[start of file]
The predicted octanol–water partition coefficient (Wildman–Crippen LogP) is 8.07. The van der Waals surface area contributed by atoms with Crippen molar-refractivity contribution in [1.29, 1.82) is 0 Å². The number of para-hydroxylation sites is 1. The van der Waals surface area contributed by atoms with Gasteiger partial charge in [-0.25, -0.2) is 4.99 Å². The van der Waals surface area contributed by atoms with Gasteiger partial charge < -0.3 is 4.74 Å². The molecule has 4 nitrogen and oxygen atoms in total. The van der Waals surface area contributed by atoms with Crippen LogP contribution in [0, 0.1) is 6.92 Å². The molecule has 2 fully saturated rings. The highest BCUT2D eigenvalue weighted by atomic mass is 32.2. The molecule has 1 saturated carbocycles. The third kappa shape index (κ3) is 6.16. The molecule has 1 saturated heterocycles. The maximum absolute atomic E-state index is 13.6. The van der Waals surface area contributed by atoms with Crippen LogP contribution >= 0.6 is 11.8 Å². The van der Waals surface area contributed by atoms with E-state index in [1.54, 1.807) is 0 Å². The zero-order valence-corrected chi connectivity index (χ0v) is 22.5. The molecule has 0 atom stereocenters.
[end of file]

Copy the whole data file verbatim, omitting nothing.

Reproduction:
The predicted octanol–water partition coefficient (Wildman–Crippen LogP) is 8.07. The van der Waals surface area contributed by atoms with Crippen molar-refractivity contribution in [1.29, 1.82) is 0 Å². The number of para-hydroxylation sites is 1. The van der Waals surface area contributed by atoms with Gasteiger partial charge in [-0.25, -0.2) is 4.99 Å². The van der Waals surface area contributed by atoms with Gasteiger partial charge < -0.3 is 4.74 Å². The molecule has 4 nitrogen and oxygen atoms in total. The van der Waals surface area contributed by atoms with Crippen LogP contribution in [0, 0.1) is 6.92 Å². The molecule has 2 fully saturated rings. The highest BCUT2D eigenvalue weighted by atomic mass is 32.2. The molecule has 1 saturated carbocycles. The third kappa shape index (κ3) is 6.16. The molecule has 1 saturated heterocycles. The maximum absolute atomic E-state index is 13.6. The van der Waals surface area contributed by atoms with Crippen LogP contribution >= 0.6 is 11.8 Å². The van der Waals surface area contributed by atoms with E-state index in [1.54, 1.807) is 0 Å². The zero-order valence-corrected chi connectivity index (χ0v) is 22.5. The molecule has 0 atom stereocenters.